Husbands

1970

Comedy / Drama

51
Rotten Tomatoes Critics - Certified Fresh 64%
Rotten Tomatoes Audience - Upright 80%
IMDb Rating 7.4 10 4,665

Synopsis


Downloaded times
July 19, 2020

Cast

Ben Gazzara as Giuseppe 'Joe' Coppola
John Cassavetes as Gus Demetri
Peter Falk as Dominick Capisco
720p.BLU 1080p.BLU
1.28 GB
1280*720
English 2.0
PG-13
23.976 fps
131 min
P/S N/A / N/A
2.37 GB
1920×1080
English 2.0
PG-13
23.976 fps
131 min
P/S N/A / N/A

Movie Reviews

Reviewed by LJMJCollins 5 / 10 / 10

What a letdown

I am a fan of Cassavetes. He's never easy. He is fascinating, trenchant, profoundly perceptive. His movies don't allow you to get too comfortable but keep you off balance as you watch the stories unfold in unexpected ways. Repeat viewings of his movies reveal subtle hidden treasures. I have liked every movie of his I have seen, until now. Husbands has some tremendous, insightful moments in powerful scenes, but these are mired in discouragingly extended sophomoric stretches and a surprising lack of heart. There's more to Cassavetes than this. As I watched this movie I couldn't help wondering if it was filmed by someone who was trying to imitate Cassavetes' style, but not quite making it.

Reviewed by shepardjessica 10 / 10 / 10

One of Cass' Best!

One of Cassavetes 3 best (along with FACES and A WOMAN UNDER THE INFLUENCE). Middle-class successful husbands turning 40 are frightened after the death of another good buddy. They carouse, drink, swear, pick up women, fly to London, and basically show their camaraderie while inside they're dying a slow death (especially B. Gazzara). All performances are phenomenal, especially Gazzara, and Jenny Runacre in London gives a lovely nuanced characterization as the woman Cass hooks up with for a night of fun. Cassavetes was one of our best and sorely underappreciated by most Americans. A real crime! It may seem long (especially the bar scene), but he didn't make ENTERTAINMENT as he so often said. He cared about people and relationships and their frustrations and disappointments. Don't miss this one!

Reviewed by desperateliving 10 / 10 / 10

10/10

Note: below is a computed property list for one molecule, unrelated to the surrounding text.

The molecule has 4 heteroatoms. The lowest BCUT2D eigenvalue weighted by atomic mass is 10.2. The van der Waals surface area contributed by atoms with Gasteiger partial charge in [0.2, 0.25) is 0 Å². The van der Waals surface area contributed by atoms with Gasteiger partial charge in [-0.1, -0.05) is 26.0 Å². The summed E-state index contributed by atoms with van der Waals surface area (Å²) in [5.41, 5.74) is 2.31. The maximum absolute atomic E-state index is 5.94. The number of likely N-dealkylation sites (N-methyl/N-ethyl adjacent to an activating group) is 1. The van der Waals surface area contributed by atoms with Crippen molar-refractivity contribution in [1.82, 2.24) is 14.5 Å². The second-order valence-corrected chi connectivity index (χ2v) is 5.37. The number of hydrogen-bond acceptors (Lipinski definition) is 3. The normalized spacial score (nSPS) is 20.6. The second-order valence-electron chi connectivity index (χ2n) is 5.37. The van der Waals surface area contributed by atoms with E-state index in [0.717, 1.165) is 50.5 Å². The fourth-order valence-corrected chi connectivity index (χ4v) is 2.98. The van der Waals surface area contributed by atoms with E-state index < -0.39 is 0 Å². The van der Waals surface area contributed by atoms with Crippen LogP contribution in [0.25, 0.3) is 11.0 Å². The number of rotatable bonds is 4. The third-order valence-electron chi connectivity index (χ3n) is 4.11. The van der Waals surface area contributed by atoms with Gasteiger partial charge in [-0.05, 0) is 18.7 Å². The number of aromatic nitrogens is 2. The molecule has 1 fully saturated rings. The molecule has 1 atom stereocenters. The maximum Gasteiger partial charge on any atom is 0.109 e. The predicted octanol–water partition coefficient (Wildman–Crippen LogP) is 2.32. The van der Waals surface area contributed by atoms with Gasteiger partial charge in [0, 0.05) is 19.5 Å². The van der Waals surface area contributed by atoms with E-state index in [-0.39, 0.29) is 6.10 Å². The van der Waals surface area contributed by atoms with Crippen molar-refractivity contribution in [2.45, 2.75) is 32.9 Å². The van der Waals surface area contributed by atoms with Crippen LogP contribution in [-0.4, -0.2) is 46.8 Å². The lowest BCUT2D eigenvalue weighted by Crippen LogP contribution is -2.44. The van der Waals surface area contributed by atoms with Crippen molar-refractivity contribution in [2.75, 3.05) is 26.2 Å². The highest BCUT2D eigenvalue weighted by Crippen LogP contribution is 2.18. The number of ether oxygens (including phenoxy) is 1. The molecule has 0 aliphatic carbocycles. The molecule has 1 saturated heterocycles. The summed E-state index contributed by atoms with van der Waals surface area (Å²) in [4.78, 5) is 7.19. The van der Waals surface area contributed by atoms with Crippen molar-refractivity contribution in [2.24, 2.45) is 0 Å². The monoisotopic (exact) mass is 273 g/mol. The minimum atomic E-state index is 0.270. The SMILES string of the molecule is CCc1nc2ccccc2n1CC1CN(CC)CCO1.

There is something cathartic in Cassavetes' films, in how he gives his audience tough love, a kind of love that scrapes off any inessential, false emotion. He loves us enough to show us new things -- he gives us gifts he wants us to use. He is just as much interested in OUR emotional truth as that of his characters, a physical filmmaker who wants us to experience his film bodily, so scenes go on for lengths unseen in a Hollywood film. It's a common thing to label Cassavetes' films as cinema verite, and while that makes sense in terms of the feeling of spontaneity, Cassavetes' composition is sometimes unparalleled; it is very intelligently used and deserves to be examined. The camera has a vitality of its own -- it is not used as a character, but it is absolutely essential as film (unlike the claims that Cassavetes is uncinematic), weaving in and out, capturing images that gain a new significance, yet are never highlighted or indicated. There is one image of such beauty in the film that it's stayed with me for weeks: after Gazzara tells Cassavetes that he loves him and Falk more than his wife, we see Gazzara's face from the side, just slightly out of focus. Like Bergman, Cassavetes is a poet of the human face. Like Dreyer, his film, and his characters, are utterly sincere. That sincerity can be off-putting to people who prefer a barrier between them and their art, who need a distance. Cassavetes doesn't believe in that. Watching the film, I was overcome with this feeling, not from the intense emotions of the characters (though that is important) but from the presence of the film itself. You watch it and you realize the truth and the greatness of it, stripped bare of any trickery, any cinematic evil: mockery, stereotypes, clichés, "answers." To call Cassavetes a truthful artist is itself a cliché, but watching this, you're in the presence of genius. Not in the way we normally think of genius, and that's its earth-shattering effect: this is the closest thing to soul on film. It's far too easy and too glib to view this as sledgehammer acting -- there are such subtleties and profound realizations of emotional truth that you will have a hard time watching Dustin Hoffman or men of his ilk after seeing this. (Nick's acting is a sore spot -- showing off for pop.) Very few actors have more to give than these three men. Nothing in the movie is expected. Every cliché is turned on its head, but it's not merely the opposite of expectation: it's something new. (Where else have you seen a sex scene like THAT?) We hear statements like "don't believe truth!" "from the heart!" "too cute!" The tone of the film changes innumerably, silently. The only dubious aspect of the film is in how we're made to almost root for the husbands as they frolic in England without their wives. If it makes any sense, I think Cassavetes cures himself from any charges of misogyny by bringing out the femininity in his males -- the brotherly love goes so far beyond the accepted roughhousing and backslapping into something so pure, so loving, that it could only be feminine. You begin to understand Cassavetes' code of men in a real, physical way. I can't push it home enough: you FEEL it. 10/10

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